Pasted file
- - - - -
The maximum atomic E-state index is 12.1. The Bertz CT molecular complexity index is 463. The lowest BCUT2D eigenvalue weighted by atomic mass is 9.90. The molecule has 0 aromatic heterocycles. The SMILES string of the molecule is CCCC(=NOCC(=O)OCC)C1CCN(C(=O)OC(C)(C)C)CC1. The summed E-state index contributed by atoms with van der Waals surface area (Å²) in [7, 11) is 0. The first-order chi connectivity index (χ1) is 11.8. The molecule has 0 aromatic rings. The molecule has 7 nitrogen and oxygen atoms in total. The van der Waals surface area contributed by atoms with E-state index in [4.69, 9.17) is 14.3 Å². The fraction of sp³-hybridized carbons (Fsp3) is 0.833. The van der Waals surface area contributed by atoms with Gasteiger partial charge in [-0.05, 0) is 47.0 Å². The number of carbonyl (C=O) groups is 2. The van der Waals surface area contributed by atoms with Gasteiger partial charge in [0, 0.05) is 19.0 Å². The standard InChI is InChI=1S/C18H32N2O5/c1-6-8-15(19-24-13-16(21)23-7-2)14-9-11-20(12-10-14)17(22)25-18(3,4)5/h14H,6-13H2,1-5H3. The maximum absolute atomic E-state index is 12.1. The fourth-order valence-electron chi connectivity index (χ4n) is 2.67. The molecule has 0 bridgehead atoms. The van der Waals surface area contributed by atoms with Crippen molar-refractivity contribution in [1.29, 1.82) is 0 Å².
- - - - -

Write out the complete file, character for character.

The maximum atomic E-state index is 12.1. The Bertz CT molecular complexity index is 463. The lowest BCUT2D eigenvalue weighted by atomic mass is 9.90. The molecule has 0 aromatic heterocycles. The SMILES string of the molecule is CCCC(=NOCC(=O)OCC)C1CCN(C(=O)OC(C)(C)C)CC1. The summed E-state index contributed by atoms with van der Waals surface area (Å²) in [7, 11) is 0. The first-order chi connectivity index (χ1) is 11.8. The molecule has 0 aromatic rings. The molecule has 7 nitrogen and oxygen atoms in total. The van der Waals surface area contributed by atoms with E-state index in [4.69, 9.17) is 14.3 Å². The fraction of sp³-hybridized carbons (Fsp3) is 0.833. The van der Waals surface area contributed by atoms with Gasteiger partial charge in [-0.05, 0) is 47.0 Å². The number of carbonyl (C=O) groups is 2. The van der Waals surface area contributed by atoms with Gasteiger partial charge in [0, 0.05) is 19.0 Å². The standard InChI is InChI=1S/C18H32N2O5/c1-6-8-15(19-24-13-16(21)23-7-2)14-9-11-20(12-10-14)17(22)25-18(3,4)5/h14H,6-13H2,1-5H3. The maximum absolute atomic E-state index is 12.1. The fourth-order valence-electron chi connectivity index (χ4n) is 2.67. The molecule has 0 bridgehead atoms. The van der Waals surface area contributed by atoms with Crippen molar-refractivity contribution in [1.29, 1.82) is 0 Å².